As HMV launches a new digital music service to challenge iTunes’ dominance of the market, new research suggest more and more entertainment retailers should see innovation as the key to improving sales.
Entertainment retailers on the high street have seen sales remain steady in the first half of 2010, but by exploring new methods they could ensure they are doing more than just treading water.
Research from the Entertainment Retailers Association (ERA) found sales of music, videos and DVDs “were surprisingly resilient” between January and the end of June, with year-on-year music sales increasing by 1.7 per cent in volume and 0.4 per cent in value.
Innovation was said to be a key driver of these steady - if not rapidly rising - sales, with trading of the new high definition Blu-ray discs 81.3 per cent up on last year and album downloads increasing by 34 per cent.
The area appearing to weigh down the entertainment retail sector is video games. Sales volumes were down by 12.5 per cent and sales values also dropped by more than ten per cent, meaning overall trading for the entertainment market for the first six months was down three per cent year-on-year to £1.886 billion.
Game’s performance of late is proof of the ailing computer game and console market, as it recently announced that total group sales were down by 11.4 per cent in the 19 weeks to June 12th.
Companies in the entertainment sector are not standing still though, and HMV is hoping it can turn round its fortunes with new digital music service, hmvdigital.com.
It is an attempt to take some market share from Apple’s iTunes, which has been a phenomenal global success and saw the number of songs purchased and downloaded from its site pass the ten billion mark in February. HMV’s new portal, which was designed by 7Digital, is part of its target to broaden its brand offering and allows consumers to download music faster and more easily than its current website.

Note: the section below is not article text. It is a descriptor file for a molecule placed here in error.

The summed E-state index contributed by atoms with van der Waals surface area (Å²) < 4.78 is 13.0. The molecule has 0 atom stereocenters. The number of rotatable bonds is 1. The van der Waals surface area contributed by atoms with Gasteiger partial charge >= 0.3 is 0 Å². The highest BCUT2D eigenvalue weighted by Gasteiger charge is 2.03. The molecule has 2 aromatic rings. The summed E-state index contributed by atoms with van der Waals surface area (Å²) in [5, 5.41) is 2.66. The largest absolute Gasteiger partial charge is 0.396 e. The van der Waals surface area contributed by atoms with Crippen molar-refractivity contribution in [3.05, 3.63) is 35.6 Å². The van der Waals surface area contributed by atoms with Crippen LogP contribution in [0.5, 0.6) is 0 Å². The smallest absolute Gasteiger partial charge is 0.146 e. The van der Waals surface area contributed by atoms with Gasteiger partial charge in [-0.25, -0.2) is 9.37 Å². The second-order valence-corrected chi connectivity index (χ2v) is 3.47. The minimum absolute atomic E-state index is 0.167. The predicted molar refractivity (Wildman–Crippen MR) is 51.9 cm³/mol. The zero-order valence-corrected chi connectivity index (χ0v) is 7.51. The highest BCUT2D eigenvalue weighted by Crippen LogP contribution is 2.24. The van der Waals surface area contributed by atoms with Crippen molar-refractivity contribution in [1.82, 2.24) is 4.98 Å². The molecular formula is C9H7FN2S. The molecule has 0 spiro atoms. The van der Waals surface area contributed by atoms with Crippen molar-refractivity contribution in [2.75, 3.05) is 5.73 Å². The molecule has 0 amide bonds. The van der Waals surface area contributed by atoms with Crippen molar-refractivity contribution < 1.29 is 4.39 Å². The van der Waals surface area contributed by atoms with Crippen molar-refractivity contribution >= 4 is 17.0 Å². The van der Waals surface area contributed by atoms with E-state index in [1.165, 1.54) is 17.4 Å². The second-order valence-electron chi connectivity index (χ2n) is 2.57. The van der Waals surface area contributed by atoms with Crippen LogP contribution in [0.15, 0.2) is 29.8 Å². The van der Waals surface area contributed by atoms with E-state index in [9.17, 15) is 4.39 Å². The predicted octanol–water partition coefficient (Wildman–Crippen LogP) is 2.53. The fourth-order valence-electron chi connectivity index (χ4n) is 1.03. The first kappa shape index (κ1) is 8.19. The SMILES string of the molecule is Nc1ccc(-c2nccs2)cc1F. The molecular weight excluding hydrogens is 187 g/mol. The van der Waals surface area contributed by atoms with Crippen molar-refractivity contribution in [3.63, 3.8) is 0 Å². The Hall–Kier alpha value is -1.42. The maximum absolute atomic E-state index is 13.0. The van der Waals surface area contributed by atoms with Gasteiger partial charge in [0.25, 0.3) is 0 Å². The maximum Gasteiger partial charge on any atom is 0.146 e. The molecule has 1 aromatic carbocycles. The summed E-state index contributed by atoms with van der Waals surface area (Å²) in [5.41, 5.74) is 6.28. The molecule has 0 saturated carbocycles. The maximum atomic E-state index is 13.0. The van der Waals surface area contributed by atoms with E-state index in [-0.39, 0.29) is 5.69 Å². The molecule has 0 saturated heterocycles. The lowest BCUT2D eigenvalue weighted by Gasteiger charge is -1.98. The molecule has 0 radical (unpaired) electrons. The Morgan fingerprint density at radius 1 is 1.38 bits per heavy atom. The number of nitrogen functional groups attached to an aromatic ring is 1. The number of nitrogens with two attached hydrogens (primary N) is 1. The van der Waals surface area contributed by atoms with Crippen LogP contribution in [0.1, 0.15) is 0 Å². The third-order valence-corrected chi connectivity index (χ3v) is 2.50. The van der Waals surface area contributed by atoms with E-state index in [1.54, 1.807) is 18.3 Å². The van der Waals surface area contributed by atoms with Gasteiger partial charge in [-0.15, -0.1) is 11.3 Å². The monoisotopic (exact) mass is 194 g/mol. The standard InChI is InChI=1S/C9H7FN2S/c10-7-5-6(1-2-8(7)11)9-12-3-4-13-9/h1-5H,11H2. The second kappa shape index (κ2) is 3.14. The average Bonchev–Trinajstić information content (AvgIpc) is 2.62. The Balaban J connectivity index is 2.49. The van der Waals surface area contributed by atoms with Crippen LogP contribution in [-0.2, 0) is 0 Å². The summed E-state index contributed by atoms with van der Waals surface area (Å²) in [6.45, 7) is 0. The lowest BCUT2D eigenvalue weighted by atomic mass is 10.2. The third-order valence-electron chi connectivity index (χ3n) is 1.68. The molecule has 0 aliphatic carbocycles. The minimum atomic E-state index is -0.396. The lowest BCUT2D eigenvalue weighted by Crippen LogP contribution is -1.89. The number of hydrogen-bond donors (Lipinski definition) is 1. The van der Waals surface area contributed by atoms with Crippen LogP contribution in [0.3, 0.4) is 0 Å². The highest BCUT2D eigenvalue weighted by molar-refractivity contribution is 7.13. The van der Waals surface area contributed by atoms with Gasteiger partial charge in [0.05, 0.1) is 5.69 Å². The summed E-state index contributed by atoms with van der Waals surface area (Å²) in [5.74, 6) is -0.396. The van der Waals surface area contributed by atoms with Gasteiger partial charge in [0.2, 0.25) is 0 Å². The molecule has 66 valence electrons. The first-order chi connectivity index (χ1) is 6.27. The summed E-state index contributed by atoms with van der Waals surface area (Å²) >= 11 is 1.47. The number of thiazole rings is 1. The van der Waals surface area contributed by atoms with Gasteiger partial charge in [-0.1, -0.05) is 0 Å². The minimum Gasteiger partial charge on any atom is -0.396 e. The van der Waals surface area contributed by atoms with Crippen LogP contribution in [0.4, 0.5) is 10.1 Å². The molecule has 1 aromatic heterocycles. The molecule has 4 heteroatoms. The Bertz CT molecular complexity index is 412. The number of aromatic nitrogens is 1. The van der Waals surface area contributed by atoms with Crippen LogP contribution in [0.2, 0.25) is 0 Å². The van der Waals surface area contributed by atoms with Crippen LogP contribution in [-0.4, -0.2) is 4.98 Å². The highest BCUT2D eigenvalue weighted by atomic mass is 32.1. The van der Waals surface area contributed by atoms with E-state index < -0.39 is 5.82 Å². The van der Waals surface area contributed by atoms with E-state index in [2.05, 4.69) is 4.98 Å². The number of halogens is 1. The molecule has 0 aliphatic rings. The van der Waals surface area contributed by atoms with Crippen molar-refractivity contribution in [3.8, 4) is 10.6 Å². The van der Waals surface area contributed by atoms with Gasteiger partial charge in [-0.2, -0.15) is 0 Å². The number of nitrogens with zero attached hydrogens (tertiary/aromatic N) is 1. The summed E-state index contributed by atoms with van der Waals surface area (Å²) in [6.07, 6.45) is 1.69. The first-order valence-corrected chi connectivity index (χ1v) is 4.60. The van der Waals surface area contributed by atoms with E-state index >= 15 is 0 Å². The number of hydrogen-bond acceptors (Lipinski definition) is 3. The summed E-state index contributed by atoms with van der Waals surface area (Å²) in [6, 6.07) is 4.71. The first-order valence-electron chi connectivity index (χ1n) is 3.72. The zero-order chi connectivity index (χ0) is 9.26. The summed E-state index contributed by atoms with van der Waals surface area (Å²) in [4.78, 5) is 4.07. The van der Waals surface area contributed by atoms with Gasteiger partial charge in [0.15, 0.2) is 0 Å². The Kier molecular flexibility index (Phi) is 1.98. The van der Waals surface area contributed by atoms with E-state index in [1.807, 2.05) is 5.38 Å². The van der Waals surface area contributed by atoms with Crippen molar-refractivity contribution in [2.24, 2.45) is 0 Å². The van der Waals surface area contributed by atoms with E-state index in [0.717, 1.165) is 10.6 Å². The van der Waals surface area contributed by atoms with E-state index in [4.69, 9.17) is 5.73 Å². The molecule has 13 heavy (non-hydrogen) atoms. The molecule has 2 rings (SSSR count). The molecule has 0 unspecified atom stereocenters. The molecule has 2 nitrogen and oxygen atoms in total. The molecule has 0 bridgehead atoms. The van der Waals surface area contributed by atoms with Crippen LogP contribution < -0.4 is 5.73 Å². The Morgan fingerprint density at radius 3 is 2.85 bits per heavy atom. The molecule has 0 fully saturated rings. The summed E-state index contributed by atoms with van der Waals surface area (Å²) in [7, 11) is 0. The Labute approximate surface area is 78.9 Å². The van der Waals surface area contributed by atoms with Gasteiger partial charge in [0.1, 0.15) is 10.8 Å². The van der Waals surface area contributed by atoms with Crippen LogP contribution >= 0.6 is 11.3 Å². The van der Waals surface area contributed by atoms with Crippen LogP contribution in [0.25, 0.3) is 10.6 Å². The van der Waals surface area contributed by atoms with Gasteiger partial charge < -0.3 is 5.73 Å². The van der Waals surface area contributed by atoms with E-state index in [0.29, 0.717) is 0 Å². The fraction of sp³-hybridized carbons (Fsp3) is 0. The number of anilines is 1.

Another reason for the venture is the plummeting CD market, as ERA data indicates that UK CD album sales were down by more than nine per cent year-on-year in the six months to June.
However, HMV may find it is fighting the wrong battle.
Retail Analyst at Ovum, Adrian Drury, questioned whether the decision by the entertainment retailer to develop this area of its digital offering is in line with where the market is actually moving.
“It could be a little late,” he told Retail Gazette. “Streaming on-demand music via the internet with services such as Spotify is the way things are going. It is unlikely HMV’s new venture will revolutionise the download market or take a significant share of iTunes’ audience.”
Although suggesting that the move will be a valuable part of HMV’s corporate learning process alongside its foray into live entertainment, Drury said: “HMV has two choices if it wants to prove successful in the current online music space; either act as an affiliate to a music streaming site like Spotify or build its own on-demand service.”
Other entertainment retailers which may be considering ways of improving trading levels in the year ahead, such as the aforementioned Game which now has a new CEO in Ian Shepherd, should ensure any new avenues they choose to walk down are ones where consumers want to be.